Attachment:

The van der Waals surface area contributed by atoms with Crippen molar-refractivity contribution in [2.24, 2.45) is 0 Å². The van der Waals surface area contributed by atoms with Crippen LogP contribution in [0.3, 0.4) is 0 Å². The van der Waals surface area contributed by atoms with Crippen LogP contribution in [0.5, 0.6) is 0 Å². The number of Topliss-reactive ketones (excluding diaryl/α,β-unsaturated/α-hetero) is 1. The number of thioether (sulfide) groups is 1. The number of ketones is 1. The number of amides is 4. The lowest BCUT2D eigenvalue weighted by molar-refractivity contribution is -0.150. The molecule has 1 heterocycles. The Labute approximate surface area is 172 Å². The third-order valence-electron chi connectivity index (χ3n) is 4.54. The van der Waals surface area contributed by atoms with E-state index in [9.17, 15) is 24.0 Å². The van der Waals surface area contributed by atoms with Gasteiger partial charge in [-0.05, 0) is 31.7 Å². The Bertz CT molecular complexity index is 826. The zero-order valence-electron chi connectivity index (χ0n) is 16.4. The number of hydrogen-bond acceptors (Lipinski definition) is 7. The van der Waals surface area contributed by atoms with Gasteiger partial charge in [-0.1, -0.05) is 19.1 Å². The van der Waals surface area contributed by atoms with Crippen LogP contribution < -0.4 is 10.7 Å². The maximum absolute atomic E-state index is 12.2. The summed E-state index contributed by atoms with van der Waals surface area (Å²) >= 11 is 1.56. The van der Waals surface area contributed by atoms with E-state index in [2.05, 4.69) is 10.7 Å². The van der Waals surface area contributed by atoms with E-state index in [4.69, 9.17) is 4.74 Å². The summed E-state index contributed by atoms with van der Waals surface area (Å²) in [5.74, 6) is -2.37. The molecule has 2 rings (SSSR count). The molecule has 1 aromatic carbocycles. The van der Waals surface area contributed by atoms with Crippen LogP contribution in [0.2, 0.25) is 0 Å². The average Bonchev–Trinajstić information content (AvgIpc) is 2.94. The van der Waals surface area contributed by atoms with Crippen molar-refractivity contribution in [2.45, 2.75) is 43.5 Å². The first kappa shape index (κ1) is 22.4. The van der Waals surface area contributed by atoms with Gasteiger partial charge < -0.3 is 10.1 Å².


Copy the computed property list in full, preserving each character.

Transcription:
The van der Waals surface area contributed by atoms with Crippen molar-refractivity contribution in [2.24, 2.45) is 0 Å². The van der Waals surface area contributed by atoms with Crippen LogP contribution in [0.3, 0.4) is 0 Å². The van der Waals surface area contributed by atoms with Crippen LogP contribution in [0.5, 0.6) is 0 Å². The number of Topliss-reactive ketones (excluding diaryl/α,β-unsaturated/α-hetero) is 1. The number of thioether (sulfide) groups is 1. The number of ketones is 1. The number of amides is 4. The lowest BCUT2D eigenvalue weighted by molar-refractivity contribution is -0.150. The molecule has 1 heterocycles. The Labute approximate surface area is 172 Å². The third-order valence-electron chi connectivity index (χ3n) is 4.54. The van der Waals surface area contributed by atoms with E-state index in [9.17, 15) is 24.0 Å². The van der Waals surface area contributed by atoms with Gasteiger partial charge in [-0.05, 0) is 31.7 Å². The Bertz CT molecular complexity index is 826. The zero-order valence-electron chi connectivity index (χ0n) is 16.4. The number of hydrogen-bond acceptors (Lipinski definition) is 7. The van der Waals surface area contributed by atoms with Gasteiger partial charge in [-0.1, -0.05) is 19.1 Å². The van der Waals surface area contributed by atoms with Crippen LogP contribution < -0.4 is 10.7 Å². The maximum absolute atomic E-state index is 12.2. The summed E-state index contributed by atoms with van der Waals surface area (Å²) >= 11 is 1.56. The van der Waals surface area contributed by atoms with E-state index in [2.05, 4.69) is 10.7 Å². The van der Waals surface area contributed by atoms with E-state index in [4.69, 9.17) is 4.74 Å². The summed E-state index contributed by atoms with van der Waals surface area (Å²) in [5.74, 6) is -2.37. The molecule has 2 rings (SSSR count). The molecule has 1 aromatic carbocycles. The van der Waals surface area contributed by atoms with Crippen LogP contribution in [0.2, 0.25) is 0 Å². The average Bonchev–Trinajstić information content (AvgIpc) is 2.94. The van der Waals surface area contributed by atoms with Crippen molar-refractivity contribution in [2.45, 2.75) is 43.5 Å². The first kappa shape index (κ1) is 22.4. The van der Waals surface area contributed by atoms with Gasteiger partial charge < -0.3 is 10.1 Å².